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Exploring the gender difference in relationships between narcissism, competitiveness, and mental health problems among college students.

Authors
  • Chan, Chui Yi1
  • Cheung, Kwok Leung1
  • 1 The Felizberta Lo Padilla Tong School of Social Sciences, Caritas Institute of Higher Education, Tseung Kwan O, Hong Kong. , (Hong Kong SAR China)
Type
Published Article
Journal
Journal of American college health : J of ACH
Publication Date
Jan 01, 2022
Volume
70
Issue
4
Pages
1169–1178
Identifiers
DOI: 10.1080/07448481.2020.1788565
PMID: 32673180
Source
Medline
Keywords
Language
English
License
Unknown

Abstract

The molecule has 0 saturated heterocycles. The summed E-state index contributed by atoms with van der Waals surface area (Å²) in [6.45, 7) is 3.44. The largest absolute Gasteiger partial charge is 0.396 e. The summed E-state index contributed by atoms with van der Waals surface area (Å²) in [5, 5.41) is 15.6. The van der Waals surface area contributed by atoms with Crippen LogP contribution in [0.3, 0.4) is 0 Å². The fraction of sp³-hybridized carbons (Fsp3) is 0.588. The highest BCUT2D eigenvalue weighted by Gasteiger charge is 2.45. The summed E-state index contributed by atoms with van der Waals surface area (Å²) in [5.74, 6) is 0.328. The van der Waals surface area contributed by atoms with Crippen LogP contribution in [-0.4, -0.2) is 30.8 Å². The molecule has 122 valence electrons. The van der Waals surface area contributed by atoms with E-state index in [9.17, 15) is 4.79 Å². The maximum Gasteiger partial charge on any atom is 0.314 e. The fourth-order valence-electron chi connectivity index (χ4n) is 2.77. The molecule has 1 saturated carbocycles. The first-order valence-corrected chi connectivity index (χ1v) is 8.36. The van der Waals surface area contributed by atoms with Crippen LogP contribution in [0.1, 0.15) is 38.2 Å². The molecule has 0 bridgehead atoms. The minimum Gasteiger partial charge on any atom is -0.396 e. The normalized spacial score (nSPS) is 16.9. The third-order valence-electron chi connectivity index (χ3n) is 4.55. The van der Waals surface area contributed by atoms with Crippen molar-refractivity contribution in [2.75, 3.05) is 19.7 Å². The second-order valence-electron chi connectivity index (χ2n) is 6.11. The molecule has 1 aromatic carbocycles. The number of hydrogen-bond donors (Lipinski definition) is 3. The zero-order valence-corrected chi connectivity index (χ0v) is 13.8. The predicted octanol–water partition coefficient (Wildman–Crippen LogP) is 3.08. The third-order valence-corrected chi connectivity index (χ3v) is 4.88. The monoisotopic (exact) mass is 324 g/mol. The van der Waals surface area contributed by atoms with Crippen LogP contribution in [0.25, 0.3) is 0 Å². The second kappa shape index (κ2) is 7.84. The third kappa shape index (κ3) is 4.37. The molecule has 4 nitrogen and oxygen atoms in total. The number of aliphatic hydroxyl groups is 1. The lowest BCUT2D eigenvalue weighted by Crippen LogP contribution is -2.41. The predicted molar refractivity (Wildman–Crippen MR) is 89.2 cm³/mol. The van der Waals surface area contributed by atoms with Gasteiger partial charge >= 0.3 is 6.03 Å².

ObjectiveThe current research examined the gender difference in relationships in terms of overt and covert narcissism, hypercompetitiveness, personal development competitiveness, and mental health problems, such as anxiety, depression, and stress symptoms among college students. Participants: 195 college students (mean age = 21.55 years) in Hong Kong. Method: Participants were invited to fill in standardized psychological instruments. Results: In all, 125 (62.1%) were females. The results revealed that males had higher levels of narcissism and competitiveness than females. Narcissism was associated with competitiveness in both genders. Covert narcissism was independently and positively related with depression, anxiety, and stress in both males and females. Hypercompetitiveness was independently and positively associated with mental health problems in females, but independent associations were not found in males. Conclusions: For the well-being of college students, those with covert narcissism and females with hypercompetitiveness should be monitored closely as they are more likely to have mental health problems.

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